liver injury as well as tissue homeostasis. Hepatic stellate cells are mainly known for their contribution to fibrosis in chronic liver diseases. They can deposit extracellular matrix proteins such as collagens, but also promote blood vessel growth [1]. After acute liver injury, hepatic stellate cells may support proliferating hepatocytes and progenitor cells by the release of growth factors such as hepatocyte growth factor. During stem cell-based liver regeneration, hepatic stellate cells also differentiate into hepatocytes and bile duct cells, which involve the transient formation of progenitor

cells [35]. Transplantation studies have revealed that hepatic stellate cells can home into the bone marrow of host animals [35], but also cells from the bone marrow are capable of becoming stellate cells after engraftment in the host liver [18, 19]. Little information is available about functions of stellate cells in normal liver. In the fetal liver, stellate cells are involved in hematopoiesis support [25] and in the normal adult liver they could play a role as modulators of the immune system. However, the immunomodulatory function of hepatic stellate cells is pronounced when they are derived from fibrotic livers [42].

Some groups have been able to detect FXR in stellate cells [48], but others have failed, which may explain some of the uncertainness in this field. TGR5 is also expressed by hepatic stellate cells, but only when they become activated [50]. Even modified bile acids such as 24-nor ursodeoxycholic acid with weak or no binding to FXR and TGR5 are reported to exhibit antifibrotic effects [51], suggesting

that mechanisms independent of these bile acid receptors control the behavior of myofibroblast-like cells. In hepatic stellate cells, conjugated and unconjugated bile acids can rapidly induce early growth response (EGR) and FBJ osteosarcoma antigen (FOS) gene expression apparently via protein kinase C and mitogen-activated protein kinase activation [52]. Interestingly, EGR1 is essen-

Bile Acids and Stellate Cells

Dig Dis 2015;33:332–337 DOI: 10.1159/000371673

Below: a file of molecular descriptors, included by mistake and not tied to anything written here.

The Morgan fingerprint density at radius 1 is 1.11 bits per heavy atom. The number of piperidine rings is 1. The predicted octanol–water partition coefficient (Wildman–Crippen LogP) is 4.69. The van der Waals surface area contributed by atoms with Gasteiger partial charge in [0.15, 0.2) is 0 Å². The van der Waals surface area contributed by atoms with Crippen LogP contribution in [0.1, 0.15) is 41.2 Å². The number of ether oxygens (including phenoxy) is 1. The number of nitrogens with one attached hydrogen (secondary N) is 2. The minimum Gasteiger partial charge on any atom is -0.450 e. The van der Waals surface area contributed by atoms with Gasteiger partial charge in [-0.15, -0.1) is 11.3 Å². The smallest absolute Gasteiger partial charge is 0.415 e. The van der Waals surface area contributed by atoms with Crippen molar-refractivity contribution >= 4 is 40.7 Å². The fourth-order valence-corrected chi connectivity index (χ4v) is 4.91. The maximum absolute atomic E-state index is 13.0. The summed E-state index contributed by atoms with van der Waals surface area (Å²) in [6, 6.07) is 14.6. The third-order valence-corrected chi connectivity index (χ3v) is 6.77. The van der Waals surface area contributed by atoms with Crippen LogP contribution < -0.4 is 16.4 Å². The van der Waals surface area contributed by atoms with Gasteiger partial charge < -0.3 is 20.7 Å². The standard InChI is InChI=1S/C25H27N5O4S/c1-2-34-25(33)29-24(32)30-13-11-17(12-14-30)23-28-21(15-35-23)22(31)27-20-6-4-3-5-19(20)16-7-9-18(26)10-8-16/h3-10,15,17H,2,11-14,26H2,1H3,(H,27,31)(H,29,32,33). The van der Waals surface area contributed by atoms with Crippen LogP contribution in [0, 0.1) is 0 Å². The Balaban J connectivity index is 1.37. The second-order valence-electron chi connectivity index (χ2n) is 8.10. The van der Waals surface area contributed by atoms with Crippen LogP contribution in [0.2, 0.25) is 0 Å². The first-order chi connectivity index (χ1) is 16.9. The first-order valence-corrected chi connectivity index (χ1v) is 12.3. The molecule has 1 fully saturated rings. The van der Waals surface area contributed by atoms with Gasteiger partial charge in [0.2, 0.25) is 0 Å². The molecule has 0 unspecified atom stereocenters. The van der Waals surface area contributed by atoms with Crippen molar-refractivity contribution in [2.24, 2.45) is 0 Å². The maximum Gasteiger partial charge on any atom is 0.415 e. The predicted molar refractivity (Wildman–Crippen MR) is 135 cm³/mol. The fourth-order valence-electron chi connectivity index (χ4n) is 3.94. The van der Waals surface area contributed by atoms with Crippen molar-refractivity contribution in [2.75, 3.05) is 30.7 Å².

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Color version available online

Fig. 2. Functions of hepatic stellate cells during acute and chronic

tial to maintain hematopoietic stem cells in their niche within the bone marrow and its knockout elevates blood formation [53], whereas other EGR variants are supposed to be involved in regenerative and fibrotic processes. In the liver, EGR1-deficient mice show decreased fibrosis after chemical-induced liver injury and the appearance of progenitor cells, suggesting that EGR1 is an important antifibrotic regulator [54, 55]. The data available thus far strongly indicate that hepatic stellate cells and myofibroblasts are targets of bile acids. It will be interesting to analyze whether bile acids can influence cell differentiation and control developmental fate decisions in stellate cells.

Acknowledgement The authors are grateful to the German Research Foundation (Deutsche Forschungsgemeinschaft) for the financial support through the Collaborative Research Center 974 (SFB 974) ‘Communication and Systems Relevance during Liver Injury and Regeneration’.

Disclosure Statement The authors have nothing to declare.



Dig Dis 2015;33:332–337 DOI: 10.1159/000371673

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Bile acids and stellate cells.

Hepatic stellate cells are mainly known for their contribution to fibrogenesis in chronic liver diseases, but their identity and function in normal li...